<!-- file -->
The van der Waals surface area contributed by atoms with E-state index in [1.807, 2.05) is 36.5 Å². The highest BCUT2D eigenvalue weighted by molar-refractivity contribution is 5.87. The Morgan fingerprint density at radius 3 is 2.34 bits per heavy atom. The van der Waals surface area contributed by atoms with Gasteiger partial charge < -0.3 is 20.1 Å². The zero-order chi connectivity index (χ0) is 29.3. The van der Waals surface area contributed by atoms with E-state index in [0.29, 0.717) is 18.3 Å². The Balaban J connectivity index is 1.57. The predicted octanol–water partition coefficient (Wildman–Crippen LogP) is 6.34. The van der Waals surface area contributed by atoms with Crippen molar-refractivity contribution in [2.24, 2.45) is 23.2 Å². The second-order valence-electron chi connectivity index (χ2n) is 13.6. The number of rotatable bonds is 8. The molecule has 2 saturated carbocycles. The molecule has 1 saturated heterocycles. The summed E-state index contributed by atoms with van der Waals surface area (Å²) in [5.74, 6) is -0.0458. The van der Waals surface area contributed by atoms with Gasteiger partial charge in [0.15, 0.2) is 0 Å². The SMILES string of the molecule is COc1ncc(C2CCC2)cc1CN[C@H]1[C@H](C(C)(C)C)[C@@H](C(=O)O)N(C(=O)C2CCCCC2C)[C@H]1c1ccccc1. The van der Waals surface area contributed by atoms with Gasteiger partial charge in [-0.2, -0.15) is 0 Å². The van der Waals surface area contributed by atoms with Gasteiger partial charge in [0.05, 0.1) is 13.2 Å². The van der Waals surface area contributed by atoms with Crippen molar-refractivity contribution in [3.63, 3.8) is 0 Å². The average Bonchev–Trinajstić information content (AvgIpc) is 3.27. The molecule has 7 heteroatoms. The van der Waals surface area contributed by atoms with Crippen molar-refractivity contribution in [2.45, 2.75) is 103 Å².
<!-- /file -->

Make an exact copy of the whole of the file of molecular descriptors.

The van der Waals surface area contributed by atoms with E-state index in [1.807, 2.05) is 36.5 Å². The highest BCUT2D eigenvalue weighted by molar-refractivity contribution is 5.87. The Morgan fingerprint density at radius 3 is 2.34 bits per heavy atom. The van der Waals surface area contributed by atoms with Gasteiger partial charge < -0.3 is 20.1 Å². The zero-order chi connectivity index (χ0) is 29.3. The van der Waals surface area contributed by atoms with E-state index in [0.29, 0.717) is 18.3 Å². The Balaban J connectivity index is 1.57. The predicted octanol–water partition coefficient (Wildman–Crippen LogP) is 6.34. The van der Waals surface area contributed by atoms with Crippen molar-refractivity contribution in [2.24, 2.45) is 23.2 Å². The second-order valence-electron chi connectivity index (χ2n) is 13.6. The number of rotatable bonds is 8. The molecule has 2 saturated carbocycles. The molecule has 1 saturated heterocycles. The summed E-state index contributed by atoms with van der Waals surface area (Å²) in [5.74, 6) is -0.0458. The van der Waals surface area contributed by atoms with Gasteiger partial charge in [0.15, 0.2) is 0 Å². The SMILES string of the molecule is COc1ncc(C2CCC2)cc1CN[C@H]1[C@H](C(C)(C)C)[C@@H](C(=O)O)N(C(=O)C2CCCCC2C)[C@H]1c1ccccc1. The van der Waals surface area contributed by atoms with Gasteiger partial charge in [-0.2, -0.15) is 0 Å². The van der Waals surface area contributed by atoms with Gasteiger partial charge in [0.05, 0.1) is 13.2 Å². The van der Waals surface area contributed by atoms with Crippen molar-refractivity contribution in [3.63, 3.8) is 0 Å². The average Bonchev–Trinajstić information content (AvgIpc) is 3.27. The molecule has 7 heteroatoms. The van der Waals surface area contributed by atoms with Crippen molar-refractivity contribution in [2.45, 2.75) is 103 Å².